Those of you who subsequently dared to investigate further would've doubtless been assaulted with thousands of tweets decrying the actions of an apparent racist movement.
They were, supposedly, advocating boycotting The Force Awakens, due to "White-hating" JJ Abrams decision to cast John Boyega - a black British male actor - and Daisy Ridley - a white British female actor - as the movie's leads. Either that, or you would've found dozens of links to websites reporting on the story.
Apparently, this was cited as evidence of "Cultural Marxism" and "White Genocide", and other inflammatory buzz terms... the like of which are basically red rags to the bulls of the impassioned and just.
So gripped was social media with the hashtag that Abrams himself even introduced the new trailer for The Force Awakens with a tweet stating "I don't care if you're black, white, brown, Jawa, Wookiee, Jedi or Sith. I just hope you like it!".
However, actually finding the racist tweets which led to the Twitterstorm was somewhat more difficult, buried as they were beneath Mount Furore. What the hell happened?
Tracing #BoycottStarWarsVII back to its origins, it seemed to be the work of a handful of users who were looking to be controversial, using the usual right-wing, racist rhetoric, purely to stir up attention.
Disgusting behaviour to be sure - and anyone who uses racist language even as a "joke" is still a racist, let's not pretend otherwise - but this seemed to be deliberately provocative. It wasn't The Queen posting those tweets, or Vladamir Putin - it was some utter dickflaps on the Internet.
Reading that initial flurry of tweets, there's no mistaking that the people responsible are fairly horrible human beings, but in this instance I don't think they were any sort of genuine cause, or were sincerely advocating boycotting the movie (Lando Calrissian was black, Darth Vader's voice was black, Mace Windu was black...). Let's face it: they're still going to see it, even if they do make racist jokes throughout.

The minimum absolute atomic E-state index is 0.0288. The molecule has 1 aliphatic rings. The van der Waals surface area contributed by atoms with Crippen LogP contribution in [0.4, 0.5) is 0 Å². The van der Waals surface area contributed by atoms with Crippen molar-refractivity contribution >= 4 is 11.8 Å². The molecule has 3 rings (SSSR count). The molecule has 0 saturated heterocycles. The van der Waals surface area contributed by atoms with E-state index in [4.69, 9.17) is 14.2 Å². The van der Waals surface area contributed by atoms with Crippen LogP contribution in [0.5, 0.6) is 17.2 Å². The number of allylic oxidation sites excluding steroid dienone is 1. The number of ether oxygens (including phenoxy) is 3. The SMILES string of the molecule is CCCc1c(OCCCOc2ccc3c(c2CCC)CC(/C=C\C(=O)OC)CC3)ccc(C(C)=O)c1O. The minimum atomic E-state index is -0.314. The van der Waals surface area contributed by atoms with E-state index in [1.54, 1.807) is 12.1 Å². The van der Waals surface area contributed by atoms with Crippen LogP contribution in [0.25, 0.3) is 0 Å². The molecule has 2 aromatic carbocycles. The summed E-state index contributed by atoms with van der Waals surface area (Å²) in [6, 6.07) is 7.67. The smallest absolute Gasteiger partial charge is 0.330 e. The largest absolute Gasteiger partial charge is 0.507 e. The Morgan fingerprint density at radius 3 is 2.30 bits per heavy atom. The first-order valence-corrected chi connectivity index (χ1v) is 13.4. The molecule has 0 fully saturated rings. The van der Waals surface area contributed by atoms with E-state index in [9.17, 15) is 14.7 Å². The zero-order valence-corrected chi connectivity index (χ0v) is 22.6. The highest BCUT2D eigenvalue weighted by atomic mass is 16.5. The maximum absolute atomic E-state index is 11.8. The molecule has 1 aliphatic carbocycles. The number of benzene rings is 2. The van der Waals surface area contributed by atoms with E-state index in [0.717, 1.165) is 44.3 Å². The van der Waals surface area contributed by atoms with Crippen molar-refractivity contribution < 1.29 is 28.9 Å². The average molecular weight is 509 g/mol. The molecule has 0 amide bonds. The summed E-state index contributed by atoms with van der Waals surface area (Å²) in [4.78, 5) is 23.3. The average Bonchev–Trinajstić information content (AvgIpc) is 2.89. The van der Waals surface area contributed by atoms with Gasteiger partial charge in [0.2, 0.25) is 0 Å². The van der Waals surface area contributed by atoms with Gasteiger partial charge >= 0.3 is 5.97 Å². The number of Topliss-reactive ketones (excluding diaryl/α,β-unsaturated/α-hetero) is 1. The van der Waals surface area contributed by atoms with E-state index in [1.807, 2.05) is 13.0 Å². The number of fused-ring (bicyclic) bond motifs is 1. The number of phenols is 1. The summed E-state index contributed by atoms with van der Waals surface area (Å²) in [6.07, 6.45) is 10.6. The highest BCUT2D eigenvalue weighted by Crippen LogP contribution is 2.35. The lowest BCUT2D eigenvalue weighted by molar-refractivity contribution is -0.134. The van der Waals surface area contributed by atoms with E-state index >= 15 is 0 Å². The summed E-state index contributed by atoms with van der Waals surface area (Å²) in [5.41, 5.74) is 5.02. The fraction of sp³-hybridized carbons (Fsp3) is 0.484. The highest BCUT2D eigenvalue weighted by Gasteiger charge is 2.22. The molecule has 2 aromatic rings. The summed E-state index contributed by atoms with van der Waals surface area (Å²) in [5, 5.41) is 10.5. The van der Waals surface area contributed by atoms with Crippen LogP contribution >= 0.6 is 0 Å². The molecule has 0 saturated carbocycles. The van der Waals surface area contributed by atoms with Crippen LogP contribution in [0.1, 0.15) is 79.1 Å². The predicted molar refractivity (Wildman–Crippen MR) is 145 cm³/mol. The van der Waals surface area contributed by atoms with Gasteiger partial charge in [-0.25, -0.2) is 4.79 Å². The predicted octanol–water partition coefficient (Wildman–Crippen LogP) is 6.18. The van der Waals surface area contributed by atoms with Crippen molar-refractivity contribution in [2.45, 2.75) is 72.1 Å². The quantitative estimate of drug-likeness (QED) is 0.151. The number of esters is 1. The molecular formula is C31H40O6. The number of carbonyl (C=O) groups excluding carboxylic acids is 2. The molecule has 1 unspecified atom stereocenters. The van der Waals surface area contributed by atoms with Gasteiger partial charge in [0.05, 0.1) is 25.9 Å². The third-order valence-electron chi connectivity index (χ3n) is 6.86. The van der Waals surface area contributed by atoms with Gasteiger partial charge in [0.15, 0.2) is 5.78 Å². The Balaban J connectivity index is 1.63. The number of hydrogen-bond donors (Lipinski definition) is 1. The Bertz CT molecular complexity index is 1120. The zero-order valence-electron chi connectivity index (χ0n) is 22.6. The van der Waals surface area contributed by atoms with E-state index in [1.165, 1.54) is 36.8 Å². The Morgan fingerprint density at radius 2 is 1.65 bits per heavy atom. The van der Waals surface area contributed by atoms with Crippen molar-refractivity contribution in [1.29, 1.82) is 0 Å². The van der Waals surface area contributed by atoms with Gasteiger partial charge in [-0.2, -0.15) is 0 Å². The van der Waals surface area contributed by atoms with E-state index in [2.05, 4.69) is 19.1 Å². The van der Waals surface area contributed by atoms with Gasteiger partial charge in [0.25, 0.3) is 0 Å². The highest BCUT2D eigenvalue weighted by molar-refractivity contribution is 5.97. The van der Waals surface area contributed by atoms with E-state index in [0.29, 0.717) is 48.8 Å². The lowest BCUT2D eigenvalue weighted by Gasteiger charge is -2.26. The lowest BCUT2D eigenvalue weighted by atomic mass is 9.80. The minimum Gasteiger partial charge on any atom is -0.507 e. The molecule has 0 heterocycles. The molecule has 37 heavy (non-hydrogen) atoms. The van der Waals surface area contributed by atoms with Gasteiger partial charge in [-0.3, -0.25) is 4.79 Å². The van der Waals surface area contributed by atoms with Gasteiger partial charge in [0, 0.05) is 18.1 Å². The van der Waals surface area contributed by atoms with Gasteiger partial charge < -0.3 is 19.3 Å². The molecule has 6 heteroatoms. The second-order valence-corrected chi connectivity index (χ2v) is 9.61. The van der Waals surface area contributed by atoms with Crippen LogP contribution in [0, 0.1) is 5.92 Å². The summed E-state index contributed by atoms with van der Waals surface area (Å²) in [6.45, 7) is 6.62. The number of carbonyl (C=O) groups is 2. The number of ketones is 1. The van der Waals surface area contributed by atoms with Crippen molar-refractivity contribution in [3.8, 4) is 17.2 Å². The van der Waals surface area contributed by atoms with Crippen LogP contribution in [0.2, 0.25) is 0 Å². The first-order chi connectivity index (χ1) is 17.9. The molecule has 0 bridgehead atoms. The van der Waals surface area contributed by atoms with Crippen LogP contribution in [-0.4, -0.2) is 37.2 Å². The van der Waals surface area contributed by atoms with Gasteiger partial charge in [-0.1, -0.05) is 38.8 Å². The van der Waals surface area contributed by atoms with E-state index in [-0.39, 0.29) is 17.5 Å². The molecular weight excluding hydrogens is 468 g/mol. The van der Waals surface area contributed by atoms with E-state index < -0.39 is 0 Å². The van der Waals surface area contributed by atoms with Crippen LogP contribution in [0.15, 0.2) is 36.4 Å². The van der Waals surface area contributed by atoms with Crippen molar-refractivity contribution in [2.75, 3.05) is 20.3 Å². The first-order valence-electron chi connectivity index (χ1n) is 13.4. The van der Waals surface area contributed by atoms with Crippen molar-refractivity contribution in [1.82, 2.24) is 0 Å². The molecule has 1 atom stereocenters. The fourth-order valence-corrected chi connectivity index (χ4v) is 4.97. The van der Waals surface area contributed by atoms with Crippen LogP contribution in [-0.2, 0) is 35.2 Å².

The point at which #BoycottStarWarsVII flared up, and became a bona-fide trending topic, was when The Mary Sue - the self-styled femist pop culture "nexus" that has been the target of much GamerGater ire over the past year - reported on the story.
What frustrates most profoundly, is that #BoycottStarWarsVII would've just faded away had The Mary Sue decided to take the only course of action it deserved: ignore it. Once they ran the story it got picked up by everyone with an axe to grind when it comes to entitled, white, racist pricks - and suddenly those who started the hashtag got exactly what they wanted: attention.
I appreciate the irony of me reporting on the story, and merely adding to the pile of digital dust motes.
But unlike many other websites - and national newspapers, for pity's sake - I'm not going to miss the obvious truth of what happened. Just to take two examples, The Hollywood Reporter called #BoycottStarWarsVII a "movement", while our own The Mirror said the hashtag had "backfired", because so many had come out in opposition to it.
I mean, it's great that so many people aren't racists and all that, but #BoycottStarWarsVII was no more a movement than half a dozen vocal, racist pricks in a pub nook. Likewise, the hashtag didn't backfire - it threw those racist pricks into the spotlight. It was exactly what they wanted. It's what they set out to do - and the victory was handed to them on a plate, because nobody was able to take a deep breath before responding.
HASHTAG TO FORTUNE
So, well done everyone who contributed to making #BoycottStarWarsVII a trending topic - you poured a can of petrol on a burning match that would've burnt itself out in seconds. It gave the hashtag a weight, and an importance, that it otherwise wouldn't have had. You recruited even more into their "cause" - many of whom hadn't just set out with the intention of trolling in as offensive a way as possible.
It's lunacy, and I grow weary of certain groups that identify with an 'ism', who seem to do this over and over again, without ever learning. It's perpetuating fights that would otherwise go away. It holds us back, clouds proper communication, and it makes me despair of social media.
We're not going to stamp out racism, or sexism, or transism, or any other ideological prejudice simply by shouting at idiots online. There's no empathy with online interaction, and their brand of jaundice is too engrained, too much a cast-iron frame of reference. You form a vocal, angry movement against them and you make them stronger - you make that ideology harder to break. They link arms, stand firm, and you give them something to fight back against.
I'm not saying it's not a dialogue that shouldn't be had - change doesn't come about if nobody says anything - but Star Wars The Force Awakens has cast a black lead and a strong female lead. That probably wouldn't have happened 40 years ago. It's progress.
Let's celebrate it, and ignore anyone who feels sufficiently threatened by the world to post 140 characters online about it.